The Rosicrucian Cosmo-Conception, by Max Heindel, …
SPATIAL ORGANIZATION: The arrangement of details or description in an easy-to-follow manner based on their location. For instance, an author might organize materials from left-to-right, front-to-back, east-to-west, near-to-far, inside-to-outside, etc. This method contrasts with chronological organization (i.e, arrangement in terms of time), or order of importance (i.e., arrangement in terms of least important to most important, or vice-versa). The method has been popular in composition partly because it was a traditional tool among classical rhetoricians. Such rhetoricians would encourage public speakers to memorize lengthy speeches by mentally constructing a "palace of memory," an imagined walking tour of a familiar place like a building, with the various points to be covered in the speech corresponding to different objects or locations in this imaginary structure. The 6th-century poet Simonides of Crete is one of the oldest classical figures to use the method.
Designers Photoshop the SAME model to show how …
DOSBARTH GWYNEDD: Also known as the Venodotian Code or the "four and twenty measures," the Dosbarth Gwynedd are an ancient and complex set of metrical rules for Welsh poetry associated with the Gwynedd region (north Wales) in contrast with the newer Dosbarth Morgannwg, a newer tradition (15th century) associated with the region of Glamorganshire. In general, the Dosbarth Gwynedd are considered the standard or "authentic" verse tradition, even though most modern Welsh poets tend to ignore this incredibly complex tradition and concentrate on smaller, simpler forms like the and the .
STRUCTURALISM: The idea in sociology, anthropology, literary theory, or linguistics that the best way to understand a cultural artifact (like family units, religious rites, or human language) is not to define each component individually, as its own unique element, but rather to define each component by its relationship to other parts of the same structure. To give a rough example, consider a concept like "father" in American society. If we were attempting to define this concept and how the role functions in American society or in a traditional family from the 1950s, a nonstructuralist might define a father as "a male adult figure who provides income for the family and who serves as an authority figure or protector." Such a definition seeks to define the role based on what it does or what it is, per se. In contrast, a structuralist might instead seek to define a "father" by showing the relationship that figure would have in the larger structure of the family, i.e., a "father corresponds to a mother, but is of opposite gender, and the two together may have children, forming a larger structure called a family, and within that family the father traditionally protects the children and labors outside the household while the mother nutures them within the home." For the structuralist, it makes no sense to define a father without considering the other parts of the family structure and explaining the father's role in relationship to those other parts. The role of father cannot exist if the roles of mother and children do not exist. They are interdependent in ontology.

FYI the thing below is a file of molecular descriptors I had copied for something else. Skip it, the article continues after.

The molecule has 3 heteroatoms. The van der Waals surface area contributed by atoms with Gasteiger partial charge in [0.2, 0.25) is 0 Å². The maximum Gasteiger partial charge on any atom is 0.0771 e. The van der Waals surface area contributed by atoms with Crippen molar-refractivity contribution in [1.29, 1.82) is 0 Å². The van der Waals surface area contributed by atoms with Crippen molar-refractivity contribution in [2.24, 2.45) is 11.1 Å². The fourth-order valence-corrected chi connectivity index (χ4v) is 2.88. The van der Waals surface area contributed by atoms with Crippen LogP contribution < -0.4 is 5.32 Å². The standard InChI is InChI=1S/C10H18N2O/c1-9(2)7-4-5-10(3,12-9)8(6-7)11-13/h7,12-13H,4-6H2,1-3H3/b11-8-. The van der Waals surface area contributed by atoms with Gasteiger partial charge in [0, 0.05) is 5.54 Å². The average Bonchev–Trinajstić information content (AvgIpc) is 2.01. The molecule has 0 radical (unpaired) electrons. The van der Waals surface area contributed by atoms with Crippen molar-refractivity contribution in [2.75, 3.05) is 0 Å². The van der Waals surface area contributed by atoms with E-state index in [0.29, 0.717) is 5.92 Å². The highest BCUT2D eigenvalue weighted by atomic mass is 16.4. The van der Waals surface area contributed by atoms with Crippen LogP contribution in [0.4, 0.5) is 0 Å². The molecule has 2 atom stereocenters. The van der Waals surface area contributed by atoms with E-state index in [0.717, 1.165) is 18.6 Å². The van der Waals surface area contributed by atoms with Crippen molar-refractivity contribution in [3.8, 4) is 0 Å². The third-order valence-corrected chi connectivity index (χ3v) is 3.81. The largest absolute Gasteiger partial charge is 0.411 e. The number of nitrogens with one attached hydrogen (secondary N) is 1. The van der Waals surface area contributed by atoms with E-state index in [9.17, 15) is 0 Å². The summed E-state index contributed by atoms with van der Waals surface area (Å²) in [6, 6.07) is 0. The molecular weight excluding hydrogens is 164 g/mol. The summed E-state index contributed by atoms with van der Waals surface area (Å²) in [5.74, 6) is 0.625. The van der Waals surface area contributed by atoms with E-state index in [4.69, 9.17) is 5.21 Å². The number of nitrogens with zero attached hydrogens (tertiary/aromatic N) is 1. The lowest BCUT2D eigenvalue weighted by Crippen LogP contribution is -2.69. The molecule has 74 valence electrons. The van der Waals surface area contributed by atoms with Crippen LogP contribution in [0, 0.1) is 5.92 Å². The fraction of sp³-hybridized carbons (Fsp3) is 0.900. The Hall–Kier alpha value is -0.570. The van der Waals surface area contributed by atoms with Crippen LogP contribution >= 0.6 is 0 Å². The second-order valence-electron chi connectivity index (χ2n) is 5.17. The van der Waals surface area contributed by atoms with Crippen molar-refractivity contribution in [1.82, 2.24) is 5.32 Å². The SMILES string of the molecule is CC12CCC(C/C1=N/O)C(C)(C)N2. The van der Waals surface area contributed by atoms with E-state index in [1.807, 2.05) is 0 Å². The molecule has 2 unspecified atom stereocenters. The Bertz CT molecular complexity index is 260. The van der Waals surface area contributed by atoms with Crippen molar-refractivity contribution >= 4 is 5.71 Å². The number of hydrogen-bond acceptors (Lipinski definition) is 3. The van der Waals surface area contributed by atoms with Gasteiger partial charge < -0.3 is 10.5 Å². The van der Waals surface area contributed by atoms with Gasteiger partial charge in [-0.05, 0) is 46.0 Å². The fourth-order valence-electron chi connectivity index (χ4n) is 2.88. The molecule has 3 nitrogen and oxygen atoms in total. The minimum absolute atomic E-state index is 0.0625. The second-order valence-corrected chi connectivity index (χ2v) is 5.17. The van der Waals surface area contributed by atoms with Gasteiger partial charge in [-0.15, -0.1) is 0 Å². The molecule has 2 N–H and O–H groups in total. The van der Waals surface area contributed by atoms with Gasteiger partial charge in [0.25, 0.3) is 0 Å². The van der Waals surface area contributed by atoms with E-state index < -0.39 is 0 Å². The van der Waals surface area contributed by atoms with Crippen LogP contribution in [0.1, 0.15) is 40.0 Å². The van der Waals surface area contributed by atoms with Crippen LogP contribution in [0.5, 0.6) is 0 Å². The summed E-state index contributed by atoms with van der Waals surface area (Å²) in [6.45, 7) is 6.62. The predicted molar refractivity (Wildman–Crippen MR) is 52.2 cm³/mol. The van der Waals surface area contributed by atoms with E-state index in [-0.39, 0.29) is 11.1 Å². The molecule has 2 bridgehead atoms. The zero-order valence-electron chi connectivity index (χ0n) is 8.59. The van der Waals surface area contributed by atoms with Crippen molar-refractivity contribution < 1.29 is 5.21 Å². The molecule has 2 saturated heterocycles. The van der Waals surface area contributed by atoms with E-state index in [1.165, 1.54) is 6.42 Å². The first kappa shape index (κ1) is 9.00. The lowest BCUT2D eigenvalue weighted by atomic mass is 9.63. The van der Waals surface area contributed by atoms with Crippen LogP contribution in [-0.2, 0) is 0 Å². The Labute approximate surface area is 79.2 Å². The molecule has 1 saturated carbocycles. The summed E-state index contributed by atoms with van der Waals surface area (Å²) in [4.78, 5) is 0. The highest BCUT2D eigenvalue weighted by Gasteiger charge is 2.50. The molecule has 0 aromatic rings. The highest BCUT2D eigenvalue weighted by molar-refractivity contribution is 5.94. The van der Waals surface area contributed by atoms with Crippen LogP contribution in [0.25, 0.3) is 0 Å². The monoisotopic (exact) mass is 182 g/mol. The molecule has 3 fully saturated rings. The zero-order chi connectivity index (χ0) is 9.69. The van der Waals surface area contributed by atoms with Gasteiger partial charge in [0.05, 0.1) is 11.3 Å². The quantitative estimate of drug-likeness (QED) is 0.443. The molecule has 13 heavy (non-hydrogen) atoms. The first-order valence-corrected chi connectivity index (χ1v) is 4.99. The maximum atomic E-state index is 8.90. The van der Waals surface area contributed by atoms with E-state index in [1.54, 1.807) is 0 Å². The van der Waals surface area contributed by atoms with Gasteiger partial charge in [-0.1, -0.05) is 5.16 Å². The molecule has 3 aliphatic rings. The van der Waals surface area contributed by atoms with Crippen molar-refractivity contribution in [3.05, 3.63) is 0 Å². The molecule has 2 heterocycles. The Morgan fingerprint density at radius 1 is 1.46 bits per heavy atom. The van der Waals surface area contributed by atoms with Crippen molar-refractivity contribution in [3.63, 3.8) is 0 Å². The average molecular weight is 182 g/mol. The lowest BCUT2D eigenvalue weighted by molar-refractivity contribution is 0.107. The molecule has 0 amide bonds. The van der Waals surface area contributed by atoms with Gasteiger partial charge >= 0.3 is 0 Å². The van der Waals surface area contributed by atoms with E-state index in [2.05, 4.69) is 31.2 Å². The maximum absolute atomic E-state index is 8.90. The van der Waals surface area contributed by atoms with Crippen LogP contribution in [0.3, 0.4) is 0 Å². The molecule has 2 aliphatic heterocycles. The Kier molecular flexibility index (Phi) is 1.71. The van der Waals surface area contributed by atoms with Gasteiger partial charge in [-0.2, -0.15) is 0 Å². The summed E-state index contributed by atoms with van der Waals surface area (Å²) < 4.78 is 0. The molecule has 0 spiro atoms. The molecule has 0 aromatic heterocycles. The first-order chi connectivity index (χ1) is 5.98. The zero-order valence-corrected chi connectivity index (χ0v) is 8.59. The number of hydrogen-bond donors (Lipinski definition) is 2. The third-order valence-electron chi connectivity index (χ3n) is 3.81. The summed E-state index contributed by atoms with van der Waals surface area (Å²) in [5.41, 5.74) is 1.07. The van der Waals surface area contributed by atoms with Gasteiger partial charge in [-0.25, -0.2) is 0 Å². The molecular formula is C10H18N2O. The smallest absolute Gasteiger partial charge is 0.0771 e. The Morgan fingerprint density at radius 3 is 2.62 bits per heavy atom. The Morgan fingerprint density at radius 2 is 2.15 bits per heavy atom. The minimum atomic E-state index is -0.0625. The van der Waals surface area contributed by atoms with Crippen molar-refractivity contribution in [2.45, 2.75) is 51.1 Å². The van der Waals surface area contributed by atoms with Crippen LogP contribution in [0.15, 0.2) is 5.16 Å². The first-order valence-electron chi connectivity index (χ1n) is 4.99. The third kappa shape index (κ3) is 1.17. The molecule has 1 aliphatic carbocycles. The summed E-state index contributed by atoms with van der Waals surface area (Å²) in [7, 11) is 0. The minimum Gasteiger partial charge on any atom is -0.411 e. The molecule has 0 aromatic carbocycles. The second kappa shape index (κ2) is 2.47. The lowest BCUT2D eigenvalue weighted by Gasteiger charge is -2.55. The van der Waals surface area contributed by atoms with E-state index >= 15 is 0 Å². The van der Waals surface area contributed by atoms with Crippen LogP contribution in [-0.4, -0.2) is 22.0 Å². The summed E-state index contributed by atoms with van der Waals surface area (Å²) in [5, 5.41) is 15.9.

BHS 2015 HSC ADVANCED ENGLISH – coolstuffschool
DEDUCTUM CARMEN (Latin, "drawn-out song"): Ovid's term in Eclogue 6.3-5 for the type of poem he will create in his own poetry, in contrast with the older epic. He claims that a "modern" (i.e., imperial) poet of his day should not be writing epics, but instead should follow the example of Callimachus, in which the poem's narrative structure is drawn out in a manner akin to the way a thread is drawn outin spinning, so the story become a fine, tight thread pulled out of the original chaotic tangle of unprocessed wool (Feeney xxiii). This method contrasts with the epic, in which a single narrative focusing on kings and conquerors broadly dominates the entire poem.
Feb 17, 2017 · Did You Know
Printing was, by this time, spread around the BPC group (now BPCC, as Maxwell had added Communications to the name) and it wasn't long before BPCC became the Maxwell Communication Corporation. After Maxwell came to a mysterious end, it was evident that his business practices were less than satisfactory, and administration followed, with the company broken up and a management buy-out created Polestar.
Democracy and Education, by John Dewey - Gutenberg
The article inside extols the vitues of this 'fine building'. Elegantly set in an agreeable site, it affords glimpses from the office windows on the upper floor of the river Taff looking quite silvery, and an entrancing view of the tower and spire of Llandaff Cathedral. From the roof there is a commanding view of the surrounding countryside and the Channel and beyond. This modern building has in its structure a picturesque link with the traditional building practice of the locality in the effective use made in the walls of river pebbles from the Taff, contrasting sharply with slabs of marble concentrate. The only difference is that for the quantities of stones needed it was necessary for the builder to go up river as far as Aberfan.